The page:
Skip Lange's introduction to adult Scouting was fairly typical. He'd been away from Scouting for years when his son, Sandy, joined Troop 510 in Indianapolis. Although pleased that Sandy was signing up, Lange didn't plan to become a leader. "I had not intended to become involved, but it didn't work out that way," he said.
In fact, Lange soon became Scoutmaster, a position he held from 1968 through 1972. During that time, the troop's membership jumped from about a dozen Scouts to more than a hundred, due in large part to what Lange calls his "magic formula": Hold a campout every month, publish an annual program calendar, and "never, never cancel."
Troop 510's shakedown campout each September took place in Lange's 12-acre backyard, but other outings took the Scouts caving in southern Indiana, hiking at Philmont Scout Ranch, canoeing around Lake Michigan's South Manitou Island, sailing the Bahamas, and climbing the Grand Teton.
After a successful tenure as Scoutmaster, Lange went on to other challenges within the program, serving as district chairman, Sustaining Membership Enrollment (now Friends of Scouting) chairman, council president, and area president. He received both the Silver Beaver and Silver Antelope awards, as well as the Distinguished Eagle Scout Award.
Lange's years of service to Scouting convinced him that Boy Scouting -- as distinct from Cub Scouting and programs for older youth -- was "the core and strength of our movement." And yet, he'd never seen a concerted effort to measure the success of Boy Scouting.
So he created one.
In 2003, Lange and his Eagle Scout son, Sandy, approached Scott Clabaugh, Scout executive of the Crossroads of America Council, with a unique challenge. Their family trust, the ADL Charitable Trust, would donate $100,000 to the council each year for 10 years -- if the council met certain goals. Specifically, each year's gift would be contingent on three things: an increase in the number of Boy Scouts in the council, an increase in the number of the council's Boy Scouts attending a long-term summer camp, and an increase in the number of Eagle Scout Awards given in the council.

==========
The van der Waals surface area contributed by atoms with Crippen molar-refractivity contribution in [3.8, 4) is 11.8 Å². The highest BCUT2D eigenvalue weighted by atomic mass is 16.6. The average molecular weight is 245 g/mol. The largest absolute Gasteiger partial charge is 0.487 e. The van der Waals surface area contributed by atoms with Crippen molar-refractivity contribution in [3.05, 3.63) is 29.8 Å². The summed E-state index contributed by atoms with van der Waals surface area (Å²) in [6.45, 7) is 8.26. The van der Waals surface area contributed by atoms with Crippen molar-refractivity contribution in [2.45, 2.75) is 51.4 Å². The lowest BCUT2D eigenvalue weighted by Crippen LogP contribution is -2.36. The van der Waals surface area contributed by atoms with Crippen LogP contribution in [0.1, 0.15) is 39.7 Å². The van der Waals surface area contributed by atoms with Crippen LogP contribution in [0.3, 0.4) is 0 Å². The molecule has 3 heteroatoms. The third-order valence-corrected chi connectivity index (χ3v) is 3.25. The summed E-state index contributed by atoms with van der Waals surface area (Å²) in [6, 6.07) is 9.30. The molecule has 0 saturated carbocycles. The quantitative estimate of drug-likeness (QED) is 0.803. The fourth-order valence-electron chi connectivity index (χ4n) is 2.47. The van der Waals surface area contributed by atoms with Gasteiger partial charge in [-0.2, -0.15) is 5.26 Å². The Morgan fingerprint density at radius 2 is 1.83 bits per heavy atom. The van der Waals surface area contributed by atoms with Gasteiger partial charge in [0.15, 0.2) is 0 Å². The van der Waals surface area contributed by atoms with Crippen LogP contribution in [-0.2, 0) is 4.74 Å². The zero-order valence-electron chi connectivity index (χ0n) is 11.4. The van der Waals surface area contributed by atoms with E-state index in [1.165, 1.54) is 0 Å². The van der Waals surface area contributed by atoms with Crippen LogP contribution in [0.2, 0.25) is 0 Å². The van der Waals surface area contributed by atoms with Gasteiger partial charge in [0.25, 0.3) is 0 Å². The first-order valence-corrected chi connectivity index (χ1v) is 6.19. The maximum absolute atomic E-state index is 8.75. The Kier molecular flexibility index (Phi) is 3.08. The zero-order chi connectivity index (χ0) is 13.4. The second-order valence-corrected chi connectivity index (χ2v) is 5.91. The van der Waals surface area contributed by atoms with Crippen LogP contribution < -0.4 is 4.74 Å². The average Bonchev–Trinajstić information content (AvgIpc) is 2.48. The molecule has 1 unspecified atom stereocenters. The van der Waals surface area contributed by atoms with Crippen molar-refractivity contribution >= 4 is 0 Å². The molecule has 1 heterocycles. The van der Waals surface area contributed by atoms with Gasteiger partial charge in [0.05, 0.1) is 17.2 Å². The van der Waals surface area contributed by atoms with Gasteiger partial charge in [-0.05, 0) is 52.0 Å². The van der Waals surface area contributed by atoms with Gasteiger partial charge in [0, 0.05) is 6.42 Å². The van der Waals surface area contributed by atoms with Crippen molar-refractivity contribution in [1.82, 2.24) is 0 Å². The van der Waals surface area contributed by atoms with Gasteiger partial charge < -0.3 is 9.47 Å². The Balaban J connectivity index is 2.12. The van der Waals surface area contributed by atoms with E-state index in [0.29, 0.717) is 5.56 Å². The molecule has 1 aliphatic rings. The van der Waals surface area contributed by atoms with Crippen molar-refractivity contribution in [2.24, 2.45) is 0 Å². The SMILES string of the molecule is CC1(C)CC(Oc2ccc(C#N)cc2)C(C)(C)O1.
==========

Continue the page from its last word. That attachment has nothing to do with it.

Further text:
Lange named the grant the Vitz-Norris Challenge to honor two Scout leaders who had a tremendous impact on his life. Hubert Vitz was Scoutmaster of Troop 60, where Lange became an Eagle Scout; Max Norris was a fellow Troop 60 Eagle Scout who went on to serve as both council president and president of the National Eagle Scout Association.
Council officials embraced the Vitz-Norris Challenge's goals, successfully meeting the challenge for 2003 and 2004, the first two years of the grant. (Results for 2005 are pending.) More importantly, Clabaugh said, "The Vitz-Norris Challenge has focused our commitment to growing the Boy Scout program. It has sparked creative, new ways of thinking about Boy Scouting."
Lange has been active in numerous other community activities, both in his hometown of Indianapolis and in the Four Corners area, where he and his wife have a second home. An avocational archeologist, he helped the people of Bluff, Utah, purchase and preserve an Anasazi site in the center of town; the University of Colorado now holds its Southwest Archaeology Field School there. Lange is also a former competition driver in the Sports Car Club of America. He served in the Air Force during World War II and today pilots his AirCam experimental plane for archeological photo surveys.